In my first dispatch from Davos, I observed that the atmosphere was upbeat. The business community is not worrying much about the dark predictions of the past year. There is, after all, still no collapse of the dollar despite the U.S. trade deficit; interest rates and inflation worldwide are low, and oil price increases are being easily absorbed. India and China are emerging as the new engines of growth and symbols of why market economies work.
CGD Policy Blogs
You will recall my earlier posting on the MCC's decision to approve a compact with Armenia despite what looked like a downward trend in "ruling justly" indicators.
Yesterday, the MCC Board of Directors approved a five-year approximately $307 million Compact with Benin, more than half of which goes to revamping the Port of Cotonou. On the heels of the MCC's experience with approving Armenia's compact amid what still look like slippages in "ruly justly" criteria, MCC CEO Danilovich appears to place conditions on the Benin approval:
Davos is still largely a "Western" event, with the large majority of participants coming from the U.S. and Europe. Among CEOs, there are alarmingly few from Africa, the Middle East and China or even Japan. There are more than before from India, and perhaps a few more from Latin America. But Davos does not look or feel like a truly global forum.
The current issue of The Lancet Infectious Diseases (subscription required) contains several articles related to vaccines and development:
Bill Gates says that Pharmaceutical companies are failing poor countries
'The amount of deaths from these diseases in the rich world is small, so there is no market to do it (develop vaccines),' Gates said during a discussion on forgotten illnesses.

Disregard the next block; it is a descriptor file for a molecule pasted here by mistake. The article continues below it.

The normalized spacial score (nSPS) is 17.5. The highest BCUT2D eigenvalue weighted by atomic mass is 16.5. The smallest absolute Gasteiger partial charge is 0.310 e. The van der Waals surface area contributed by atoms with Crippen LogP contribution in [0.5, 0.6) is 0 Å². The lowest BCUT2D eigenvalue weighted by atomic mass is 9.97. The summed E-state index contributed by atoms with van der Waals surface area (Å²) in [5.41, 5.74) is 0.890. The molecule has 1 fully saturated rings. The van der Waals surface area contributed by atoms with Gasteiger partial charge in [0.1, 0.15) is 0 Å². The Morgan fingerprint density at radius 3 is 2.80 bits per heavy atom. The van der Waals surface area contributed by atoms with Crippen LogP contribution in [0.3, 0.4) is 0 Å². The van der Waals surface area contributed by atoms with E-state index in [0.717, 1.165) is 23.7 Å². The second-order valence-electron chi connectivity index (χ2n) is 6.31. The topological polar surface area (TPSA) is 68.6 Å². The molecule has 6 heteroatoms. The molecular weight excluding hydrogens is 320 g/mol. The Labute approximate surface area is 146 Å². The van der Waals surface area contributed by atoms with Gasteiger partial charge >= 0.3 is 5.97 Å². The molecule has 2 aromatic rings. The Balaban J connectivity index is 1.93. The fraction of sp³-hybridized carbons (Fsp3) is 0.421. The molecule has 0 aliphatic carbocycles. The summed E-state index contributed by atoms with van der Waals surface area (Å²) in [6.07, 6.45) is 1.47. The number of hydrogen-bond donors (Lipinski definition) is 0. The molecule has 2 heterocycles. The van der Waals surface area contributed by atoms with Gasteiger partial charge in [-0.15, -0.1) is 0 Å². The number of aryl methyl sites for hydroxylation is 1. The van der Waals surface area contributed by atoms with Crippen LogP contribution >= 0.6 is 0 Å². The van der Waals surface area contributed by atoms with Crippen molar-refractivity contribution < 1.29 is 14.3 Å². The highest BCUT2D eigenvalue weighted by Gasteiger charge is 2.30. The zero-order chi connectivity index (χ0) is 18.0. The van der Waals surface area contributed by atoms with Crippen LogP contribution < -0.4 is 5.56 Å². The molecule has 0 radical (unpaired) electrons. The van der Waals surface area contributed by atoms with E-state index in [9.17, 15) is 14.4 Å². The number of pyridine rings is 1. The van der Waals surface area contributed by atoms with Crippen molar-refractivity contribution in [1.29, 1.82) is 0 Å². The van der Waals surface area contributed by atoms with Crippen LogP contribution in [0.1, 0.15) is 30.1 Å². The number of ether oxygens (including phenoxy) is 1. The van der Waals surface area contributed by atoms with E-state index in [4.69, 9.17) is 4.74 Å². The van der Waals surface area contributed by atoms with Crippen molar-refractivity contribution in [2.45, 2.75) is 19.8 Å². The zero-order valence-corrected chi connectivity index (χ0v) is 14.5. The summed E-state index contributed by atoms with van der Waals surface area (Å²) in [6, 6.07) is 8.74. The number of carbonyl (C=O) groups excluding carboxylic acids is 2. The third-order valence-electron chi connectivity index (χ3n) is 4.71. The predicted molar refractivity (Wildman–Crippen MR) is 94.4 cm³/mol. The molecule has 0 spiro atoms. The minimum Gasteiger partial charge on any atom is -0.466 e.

'Millions of people die because of pneumonia and diarrhoea, but nothing has happened because they're killing people in poor countries,' he continued.
Pneumonia kills four million annually, more then the HIV/AIDS death rate, while diarrhoea kills around 2 million, mainly children.
The article Speak softly and carry a big wallet (pdf) about the nomination of Randall Tobias as the new USAID administrator in the January 26th issue of The Economist highlights recent plans for restructuring the US foreign aid program and reviews some of the debate on the potential politicization of US development assistance. The article cites the CGD working paper “The Global War on Terror and U.S.
There was a very impressive debate in the British House of Commons (Hansard Debates for 26 Jan 2006) yesterday about Health Services in Developing Countries.
Gareth Thomas, Hilary Benn's deputy minister in the Department for International Development, spoke for the Government. He drew attention to the importance of health; and described the UK's approach. This includes:
Davos 2006 is surprisingly upbeat -- with much talk of the success of China and India. These are seen as classic cases of the benefits of markets, openness, competition and the entrepreneurship and creativity those business-friendly characteristics can generate. Much less present in the corridors and in sessions is the issue of risks at the global level--whether economic risk for some countries if the commodity boom and low interest rate regime ends--or risks to the global economy (and to the fight against poverty) of a backlash from those who feel left out of the process.